1. You must revisit policies regularly.
2. Consumerisation could create risk.
Having a bring-your-own-device policy means data no longer resides solely behind corporate barriers, so it's "a test for how well CIOs know their company culture and where it draws the line between risk and convenience," Cline said. Sotto emphasised the importance of knowing which company documents may be under a legal hold — in other words, an employee must not destroy them. "It's hard to control that when it's the employee's own device," she said.
3. Employee education is critical.
Cline said training is the best way to mitigate risk, but it "doesn't move the needle of employee comprehensive behavior until it becomes meaningful to specific roles in the company." Agreeing, Sotto said: "It's important to tailor your training to your organisation. Educating consumers is a difficult task, and one I would say is daunting."
4. Regulations are evolving in the U.S.
President Obama has backed the Digital Advertising Alliance process, which would allow consumers the freedom to create their own privacy preferences. The FTC has also suggested privacy principles for companies to adopt that address consumer choice, policy promotion and transparency. Sotto suggested consulting a lawyer on how to deal with new or updated government policies like Do Not Track. "Implement best practices now so you don't have retrofit your systems later," she said.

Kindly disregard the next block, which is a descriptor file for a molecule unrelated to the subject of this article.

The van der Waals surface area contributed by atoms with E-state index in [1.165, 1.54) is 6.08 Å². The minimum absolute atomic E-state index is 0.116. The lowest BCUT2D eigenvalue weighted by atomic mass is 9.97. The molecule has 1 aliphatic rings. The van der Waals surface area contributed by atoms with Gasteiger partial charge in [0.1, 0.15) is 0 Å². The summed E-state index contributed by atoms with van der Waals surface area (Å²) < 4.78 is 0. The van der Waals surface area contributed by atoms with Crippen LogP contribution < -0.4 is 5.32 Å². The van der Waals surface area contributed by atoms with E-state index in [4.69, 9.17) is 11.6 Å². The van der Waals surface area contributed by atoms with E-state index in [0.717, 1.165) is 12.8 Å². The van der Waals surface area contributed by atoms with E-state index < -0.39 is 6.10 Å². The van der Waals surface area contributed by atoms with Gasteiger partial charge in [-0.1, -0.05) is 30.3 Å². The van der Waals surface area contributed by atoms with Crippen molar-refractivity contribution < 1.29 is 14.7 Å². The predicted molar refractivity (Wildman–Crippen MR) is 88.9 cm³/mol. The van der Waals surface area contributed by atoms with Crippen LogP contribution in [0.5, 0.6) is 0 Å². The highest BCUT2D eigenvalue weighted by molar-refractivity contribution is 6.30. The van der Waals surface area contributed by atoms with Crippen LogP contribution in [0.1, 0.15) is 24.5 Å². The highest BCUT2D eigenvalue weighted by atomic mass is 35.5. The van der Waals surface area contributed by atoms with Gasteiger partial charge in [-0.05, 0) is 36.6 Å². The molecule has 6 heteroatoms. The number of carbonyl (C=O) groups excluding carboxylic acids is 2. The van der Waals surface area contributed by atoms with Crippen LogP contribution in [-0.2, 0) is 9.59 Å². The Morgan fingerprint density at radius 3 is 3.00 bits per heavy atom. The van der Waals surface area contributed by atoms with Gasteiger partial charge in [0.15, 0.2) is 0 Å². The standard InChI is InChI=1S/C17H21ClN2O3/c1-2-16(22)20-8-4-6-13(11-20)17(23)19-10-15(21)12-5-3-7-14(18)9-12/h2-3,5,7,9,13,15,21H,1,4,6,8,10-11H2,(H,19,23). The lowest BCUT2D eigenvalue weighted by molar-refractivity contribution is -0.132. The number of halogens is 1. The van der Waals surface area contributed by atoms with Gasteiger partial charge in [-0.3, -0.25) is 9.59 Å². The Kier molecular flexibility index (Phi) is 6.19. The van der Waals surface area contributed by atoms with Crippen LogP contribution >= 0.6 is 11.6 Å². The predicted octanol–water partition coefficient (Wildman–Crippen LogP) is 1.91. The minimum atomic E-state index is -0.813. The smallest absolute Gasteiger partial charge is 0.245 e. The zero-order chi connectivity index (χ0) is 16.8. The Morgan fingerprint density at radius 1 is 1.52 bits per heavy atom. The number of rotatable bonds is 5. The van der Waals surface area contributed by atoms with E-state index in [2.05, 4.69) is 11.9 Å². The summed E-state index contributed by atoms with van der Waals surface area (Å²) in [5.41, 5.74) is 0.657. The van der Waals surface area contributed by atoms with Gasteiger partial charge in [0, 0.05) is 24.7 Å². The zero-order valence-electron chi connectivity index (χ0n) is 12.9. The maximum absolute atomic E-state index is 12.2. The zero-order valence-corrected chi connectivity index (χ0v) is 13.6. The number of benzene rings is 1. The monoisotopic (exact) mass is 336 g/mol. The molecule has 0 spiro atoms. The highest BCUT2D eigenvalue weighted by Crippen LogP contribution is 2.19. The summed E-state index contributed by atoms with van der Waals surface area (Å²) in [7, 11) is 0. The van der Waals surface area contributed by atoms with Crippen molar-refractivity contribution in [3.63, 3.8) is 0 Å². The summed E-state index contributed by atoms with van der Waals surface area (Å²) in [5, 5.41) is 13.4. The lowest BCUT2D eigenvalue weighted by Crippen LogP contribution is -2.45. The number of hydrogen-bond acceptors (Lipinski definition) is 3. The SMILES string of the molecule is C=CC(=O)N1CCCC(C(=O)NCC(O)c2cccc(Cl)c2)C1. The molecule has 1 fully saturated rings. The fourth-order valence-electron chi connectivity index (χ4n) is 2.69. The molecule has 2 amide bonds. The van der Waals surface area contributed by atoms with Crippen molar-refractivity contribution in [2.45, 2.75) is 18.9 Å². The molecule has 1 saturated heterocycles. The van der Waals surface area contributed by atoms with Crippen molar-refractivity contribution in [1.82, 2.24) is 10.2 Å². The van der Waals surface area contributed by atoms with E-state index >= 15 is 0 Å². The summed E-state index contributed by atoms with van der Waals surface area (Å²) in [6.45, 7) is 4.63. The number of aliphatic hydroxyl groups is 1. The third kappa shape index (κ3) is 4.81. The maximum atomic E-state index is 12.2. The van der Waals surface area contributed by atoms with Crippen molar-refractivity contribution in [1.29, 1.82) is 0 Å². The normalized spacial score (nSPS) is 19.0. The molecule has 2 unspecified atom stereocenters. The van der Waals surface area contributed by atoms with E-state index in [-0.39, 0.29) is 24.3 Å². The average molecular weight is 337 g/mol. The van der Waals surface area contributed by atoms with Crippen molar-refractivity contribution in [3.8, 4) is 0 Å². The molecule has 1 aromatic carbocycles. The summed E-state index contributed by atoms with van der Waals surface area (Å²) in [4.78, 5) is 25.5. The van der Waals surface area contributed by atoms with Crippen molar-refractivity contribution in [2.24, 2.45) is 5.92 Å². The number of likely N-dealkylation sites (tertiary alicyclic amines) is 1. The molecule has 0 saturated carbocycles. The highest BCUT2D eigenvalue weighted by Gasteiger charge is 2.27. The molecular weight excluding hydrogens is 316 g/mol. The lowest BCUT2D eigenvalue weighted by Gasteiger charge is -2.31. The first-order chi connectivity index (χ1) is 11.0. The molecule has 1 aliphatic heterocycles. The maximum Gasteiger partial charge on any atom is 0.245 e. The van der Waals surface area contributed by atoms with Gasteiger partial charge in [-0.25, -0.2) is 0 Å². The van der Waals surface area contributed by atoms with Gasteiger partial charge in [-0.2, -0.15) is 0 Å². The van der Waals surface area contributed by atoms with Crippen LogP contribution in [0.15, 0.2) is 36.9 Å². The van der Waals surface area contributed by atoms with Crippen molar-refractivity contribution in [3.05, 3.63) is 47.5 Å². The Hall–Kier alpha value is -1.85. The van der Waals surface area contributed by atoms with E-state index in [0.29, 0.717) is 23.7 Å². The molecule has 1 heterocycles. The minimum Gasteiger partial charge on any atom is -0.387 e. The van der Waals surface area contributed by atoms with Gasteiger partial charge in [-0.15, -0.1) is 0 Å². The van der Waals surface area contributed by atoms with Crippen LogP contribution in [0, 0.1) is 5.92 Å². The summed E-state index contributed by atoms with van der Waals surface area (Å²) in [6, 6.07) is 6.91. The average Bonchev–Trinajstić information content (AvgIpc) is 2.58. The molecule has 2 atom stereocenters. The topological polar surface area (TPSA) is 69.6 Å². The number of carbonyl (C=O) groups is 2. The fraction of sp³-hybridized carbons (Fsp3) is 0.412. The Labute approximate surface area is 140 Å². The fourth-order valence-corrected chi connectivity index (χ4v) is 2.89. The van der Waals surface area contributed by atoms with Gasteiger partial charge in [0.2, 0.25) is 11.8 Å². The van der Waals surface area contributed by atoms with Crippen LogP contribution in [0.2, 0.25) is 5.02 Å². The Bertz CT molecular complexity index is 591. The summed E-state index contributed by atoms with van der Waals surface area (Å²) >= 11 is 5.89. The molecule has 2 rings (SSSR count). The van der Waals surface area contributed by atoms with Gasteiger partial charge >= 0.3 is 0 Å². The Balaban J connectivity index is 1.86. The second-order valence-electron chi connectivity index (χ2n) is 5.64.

5. ... and in Europe.
Sotto said CIOs need to keep in mind that in Europe, privacy is a fundamental right, whereas in the U.S., it's a consumer right. In the EU, "you're not allowed to transfer data to a non-adequate jurisdiction," which Sotto said forces you to ask, "When you store data in the cloud, where is that cloud?" Cline suggested taking webinars to stay updated.
While the situation may be different for the Asian region, there is no doubt that CIOs working for regional organisations should know of the evolving laws governing the various countries.
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